07 February 2013 09:09 PM Categories: Graduate school
Thursday. Less than 12 hours after walking through the door, one bus, BART, and walk journey complete, I head out for campus again at 8:00 a.m. I go to Assessment in Counseling at 9:35 and Theories of Counseling at 12:35, where I listen, take notes, talk with classmates, join a collaborative effort to figure out the variance and standard deviation for a set of test scores, pretend to be a psychoanalyst helping to interpret a classmate’s dream (with a small audience), watch illustrative videos, and surreptitiously scarf down a grilled cheese sandwich, a handful of blueberries, and a scattering of roasted almonds. By 3:30, I’m waiting at the campus bus stop, beginning my leisurely commute, finally reaching home around 5:00. So by this time on Thursday, after 9 hours of class in less than 24 hours, I have spent more time sitting under florescent lights in uncomfortable chairs than in sleeping in my own bed. I am fried. Worn. Scattered. I have to pull all the little pieces of me back together again, defrag my mind, my psyche, myself.
It isn’t just about the learning, about the difficulties of filling my head with too much information. It’s about self-doubt, being put on the spot, about the performing and group work that is apparently a feature of being a counselor, or of counseling education. I am not complaining. I am just saying that, for me, socializing, listening intently, and having to role play is exhausting and often gets right to the heart of my insecurities. Part of it is temperament. I am a major league introvert. Big time, one might say. I need time to recover from social interaction. I need time to digest information. I don’t do well being put on the spot. Apart from temperament, I also fight a fair amount of self-doubt, especially in the midst of already worrying about my ability to do, well, to do lots of things
Things like get a traineeship, a 12-16 hour a week unpaid gig for a local human services agency. Things like pulling off a halfway successful traineeship, being even a smidgen good at what I plan to do (and notice the term “pull off” suggests that it would have to be a trick, a fluke, unrelated to my skills or talents). I can keep these fears in check for the most part. It helps to talk to other people, unless it doesn’t – I must pick my audience wisely (thank you, Grace, Jennifer. S. and L.). From various conversations, I know that almost everyone feels similarly. And it will be ok. It will all be ok. We will all be ok.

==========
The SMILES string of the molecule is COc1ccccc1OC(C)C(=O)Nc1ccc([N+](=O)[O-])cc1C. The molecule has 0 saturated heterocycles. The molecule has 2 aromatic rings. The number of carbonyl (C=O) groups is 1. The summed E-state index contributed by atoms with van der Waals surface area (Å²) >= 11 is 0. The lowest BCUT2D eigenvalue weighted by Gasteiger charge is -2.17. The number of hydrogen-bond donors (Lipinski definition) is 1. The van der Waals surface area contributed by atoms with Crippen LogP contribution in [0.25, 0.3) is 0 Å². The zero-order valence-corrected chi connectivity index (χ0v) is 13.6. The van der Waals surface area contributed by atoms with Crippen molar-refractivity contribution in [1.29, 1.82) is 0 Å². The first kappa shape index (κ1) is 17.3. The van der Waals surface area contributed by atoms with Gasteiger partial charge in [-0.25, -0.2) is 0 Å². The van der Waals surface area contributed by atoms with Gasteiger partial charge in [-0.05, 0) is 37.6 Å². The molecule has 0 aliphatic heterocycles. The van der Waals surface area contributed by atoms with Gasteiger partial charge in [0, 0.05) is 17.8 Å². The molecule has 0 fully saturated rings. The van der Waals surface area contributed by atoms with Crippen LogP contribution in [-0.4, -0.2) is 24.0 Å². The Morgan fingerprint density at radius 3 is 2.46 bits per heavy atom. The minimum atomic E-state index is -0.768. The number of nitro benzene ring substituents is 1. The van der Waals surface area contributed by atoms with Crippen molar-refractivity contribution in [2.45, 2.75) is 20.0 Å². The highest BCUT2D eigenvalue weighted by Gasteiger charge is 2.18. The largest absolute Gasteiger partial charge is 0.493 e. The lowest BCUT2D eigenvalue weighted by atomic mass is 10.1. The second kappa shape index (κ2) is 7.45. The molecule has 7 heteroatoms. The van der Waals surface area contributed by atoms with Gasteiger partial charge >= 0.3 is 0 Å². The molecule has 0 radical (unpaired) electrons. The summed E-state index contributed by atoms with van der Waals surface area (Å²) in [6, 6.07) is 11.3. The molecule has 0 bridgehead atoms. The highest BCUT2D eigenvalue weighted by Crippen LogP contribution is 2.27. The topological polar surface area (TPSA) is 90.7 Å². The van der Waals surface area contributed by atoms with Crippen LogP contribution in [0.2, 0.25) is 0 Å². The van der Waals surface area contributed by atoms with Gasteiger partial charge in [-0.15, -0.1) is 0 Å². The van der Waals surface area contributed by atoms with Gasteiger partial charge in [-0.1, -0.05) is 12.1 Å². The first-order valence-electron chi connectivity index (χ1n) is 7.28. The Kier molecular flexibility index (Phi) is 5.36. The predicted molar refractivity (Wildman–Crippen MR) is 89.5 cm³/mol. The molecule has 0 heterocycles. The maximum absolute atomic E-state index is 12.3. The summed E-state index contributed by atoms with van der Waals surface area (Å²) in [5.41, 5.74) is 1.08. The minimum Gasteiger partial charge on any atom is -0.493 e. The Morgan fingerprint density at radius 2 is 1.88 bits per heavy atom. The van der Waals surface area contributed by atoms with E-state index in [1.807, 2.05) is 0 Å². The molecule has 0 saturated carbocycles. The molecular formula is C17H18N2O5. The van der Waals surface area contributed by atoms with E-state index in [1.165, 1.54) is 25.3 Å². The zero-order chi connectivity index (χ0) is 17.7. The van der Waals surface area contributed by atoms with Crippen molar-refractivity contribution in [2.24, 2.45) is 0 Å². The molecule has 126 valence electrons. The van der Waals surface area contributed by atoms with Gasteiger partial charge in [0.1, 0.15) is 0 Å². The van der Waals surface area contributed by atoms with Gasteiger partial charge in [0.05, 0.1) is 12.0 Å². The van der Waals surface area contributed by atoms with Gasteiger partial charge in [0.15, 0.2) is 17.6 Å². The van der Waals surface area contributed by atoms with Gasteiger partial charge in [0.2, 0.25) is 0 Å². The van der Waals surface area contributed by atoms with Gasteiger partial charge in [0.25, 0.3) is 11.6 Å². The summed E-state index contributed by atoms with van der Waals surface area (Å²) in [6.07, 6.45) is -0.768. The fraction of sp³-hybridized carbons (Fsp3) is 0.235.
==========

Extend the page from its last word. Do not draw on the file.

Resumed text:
As I was working myself up this afternoon, waiting for BART, ruminating and then stepping away from ruminating, I thought I don’t know what I am capable of, cue slightly melodramatic, self-pitying sigh, read the implied not much. But then I realized the profound nature of that phrase. I don’t know what am I capable of. I may be capable of a great many things, but I let my fear of finding out, of taking risks, get in the way. Sometimes, even after I take a risk, like entering graduate school and I do well at it, at least the academic part (see the nagging little voice of self doubt I have, divvying up my accomplishment), even then I can allow fear to paralyze me. Paralyze. Until I talk myself off the ledge again. Until I feel a communion with all those people, my classmates and others, who are in the same ambiguous boat, where it seems like the waves may overtake any second or that the boat might spring a leak, but we must keep sailing, moving through the water. We prepare for contingencies, we think about the future. We exist in the present and don’t over think the past. We can keep the boat sound and watertight and if a leak springs, we know what to do.
Ach. I’m taking the rest of tonight off. Tomorrow morning, I will print out resumes. I will read up on what I should ask of agencies and what they might ask of me. I’ll put on my nice clothes and take another trip across the Bay and the city to attend a traineeship fair and talk to my potential future trainers/employers. It will be fine. I don’t have to have all the answers. I don’t have to claim that I know what I’m doing. I can say that I have an empathetic heart and a rational mind, that I feel for children in dire straits, that I have some experience with being almost broken, but I can separate it all out, be caring and wounded without letting the scars get in the way of openness. I will not confuse myself with others or others with myself. I won’t use mantras or overblown pep talks to plug the holes because I will assume wholeness. There will be no visualization of success. I will just be and, in the process, remain me.
Or so goes the plan.
Image: Our porch light, giving off the glow of a slightly mangled star.